BT: Janet Lynch and Michael Albert each presented two songs from the above-mentioned collection. The old cathedral provided the perfect acoustic setting for their clear, precise voices, which soared through the sanctuary and out over the pews. I had a mind to get up and move to the middle of the pews to listen from a distance, but I was good and stayed politely in my seat. "The Winds of May" and "Bright Cap and Streamers" were sung by soprano Janet Lynch; "The Twilight Turns from Amethyst" and "At That Hour" sung by countertenor Michael Albert. The piano accompaniment was provided by Susan Kirck. The songs were an enjoyable way to start the evening, giving the audience an opportunity to see another side of Joyce before diving into the novel. Both singers are also instrumentalists (though they only sang here) and perform traditional Irish music as well as classical music.
CW: Despite all the glitches and hitches, the reading was an absolute delight. Even lacking the multimedia support with which they'd rehearsed, the five actors reading, plus creator Tony Reilly as Narrator, managed to entertain and elucidate with a witty, comic, synopsis of Joyce's book. Furthermore, they did so with all due respect for the source.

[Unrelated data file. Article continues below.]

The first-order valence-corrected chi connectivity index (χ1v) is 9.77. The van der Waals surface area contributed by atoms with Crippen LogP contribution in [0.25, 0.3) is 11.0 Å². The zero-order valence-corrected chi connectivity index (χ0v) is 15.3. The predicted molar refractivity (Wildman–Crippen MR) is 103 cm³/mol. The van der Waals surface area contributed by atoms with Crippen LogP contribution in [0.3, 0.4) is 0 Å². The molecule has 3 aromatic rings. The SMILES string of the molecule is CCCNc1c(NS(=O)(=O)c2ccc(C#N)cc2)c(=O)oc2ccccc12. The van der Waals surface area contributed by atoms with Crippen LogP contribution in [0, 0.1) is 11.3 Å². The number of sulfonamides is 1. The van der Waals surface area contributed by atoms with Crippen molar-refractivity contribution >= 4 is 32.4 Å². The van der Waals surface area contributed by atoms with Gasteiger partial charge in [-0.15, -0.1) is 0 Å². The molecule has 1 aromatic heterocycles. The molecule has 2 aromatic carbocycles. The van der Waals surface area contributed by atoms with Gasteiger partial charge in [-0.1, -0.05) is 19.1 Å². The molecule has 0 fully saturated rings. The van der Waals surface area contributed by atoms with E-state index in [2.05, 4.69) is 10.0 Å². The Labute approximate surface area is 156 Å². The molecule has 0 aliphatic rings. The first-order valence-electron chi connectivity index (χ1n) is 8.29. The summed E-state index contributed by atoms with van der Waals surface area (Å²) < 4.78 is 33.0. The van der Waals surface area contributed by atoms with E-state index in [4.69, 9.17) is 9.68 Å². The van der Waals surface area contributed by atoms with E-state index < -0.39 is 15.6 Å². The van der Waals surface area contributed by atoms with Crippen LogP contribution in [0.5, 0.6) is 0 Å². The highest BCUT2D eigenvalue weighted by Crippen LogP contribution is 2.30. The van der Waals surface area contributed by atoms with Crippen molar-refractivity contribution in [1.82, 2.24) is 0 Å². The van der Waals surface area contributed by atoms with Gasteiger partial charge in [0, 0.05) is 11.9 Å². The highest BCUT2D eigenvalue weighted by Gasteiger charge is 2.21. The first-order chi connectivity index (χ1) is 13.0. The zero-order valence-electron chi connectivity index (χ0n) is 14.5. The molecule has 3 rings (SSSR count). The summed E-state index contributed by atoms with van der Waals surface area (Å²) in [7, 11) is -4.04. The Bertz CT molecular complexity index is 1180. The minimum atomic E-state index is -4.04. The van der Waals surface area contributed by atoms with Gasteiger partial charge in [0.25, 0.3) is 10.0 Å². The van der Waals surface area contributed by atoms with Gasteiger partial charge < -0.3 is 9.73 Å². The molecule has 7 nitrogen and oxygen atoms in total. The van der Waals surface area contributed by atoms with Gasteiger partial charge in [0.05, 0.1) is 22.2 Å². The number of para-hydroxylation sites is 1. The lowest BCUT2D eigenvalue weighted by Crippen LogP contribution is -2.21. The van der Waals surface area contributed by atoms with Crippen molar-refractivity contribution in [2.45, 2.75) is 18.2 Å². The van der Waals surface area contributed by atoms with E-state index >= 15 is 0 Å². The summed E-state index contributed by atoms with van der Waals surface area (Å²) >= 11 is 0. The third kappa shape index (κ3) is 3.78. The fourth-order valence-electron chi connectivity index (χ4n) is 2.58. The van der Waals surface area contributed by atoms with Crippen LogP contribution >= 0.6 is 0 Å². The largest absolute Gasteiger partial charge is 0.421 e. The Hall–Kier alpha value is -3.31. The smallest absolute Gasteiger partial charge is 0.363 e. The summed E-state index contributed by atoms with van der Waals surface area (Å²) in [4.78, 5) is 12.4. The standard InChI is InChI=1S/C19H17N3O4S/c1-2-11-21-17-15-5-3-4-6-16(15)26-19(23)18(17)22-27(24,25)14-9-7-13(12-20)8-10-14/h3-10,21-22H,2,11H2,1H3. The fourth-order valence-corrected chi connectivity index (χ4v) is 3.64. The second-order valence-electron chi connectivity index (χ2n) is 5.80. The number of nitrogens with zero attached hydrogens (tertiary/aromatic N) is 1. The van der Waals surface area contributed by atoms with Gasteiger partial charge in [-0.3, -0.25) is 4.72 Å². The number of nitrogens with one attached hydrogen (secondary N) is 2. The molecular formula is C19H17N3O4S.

Tony Reilly (co-founder and Artistic Director of the American Irish Repertory Ensemble and a company member of The Irish Repertory Theater in NYC) knows his way around both the stage and Irish literature. Watching Reilly, costumed in a professor's cap and gown, frenetically wielding a long wooden pointer in zigzagging arcs across the blank screen, on which a map of Dublin was planned to appear, while describing the perambulations of Daedelus and Bloom was alone worth the price of admission. Ulysses for Beginners outlines the book in a way that, like an excellent starter, whets the appetite for the main course. Bring on Joyce, hand me that copy of Ulysses!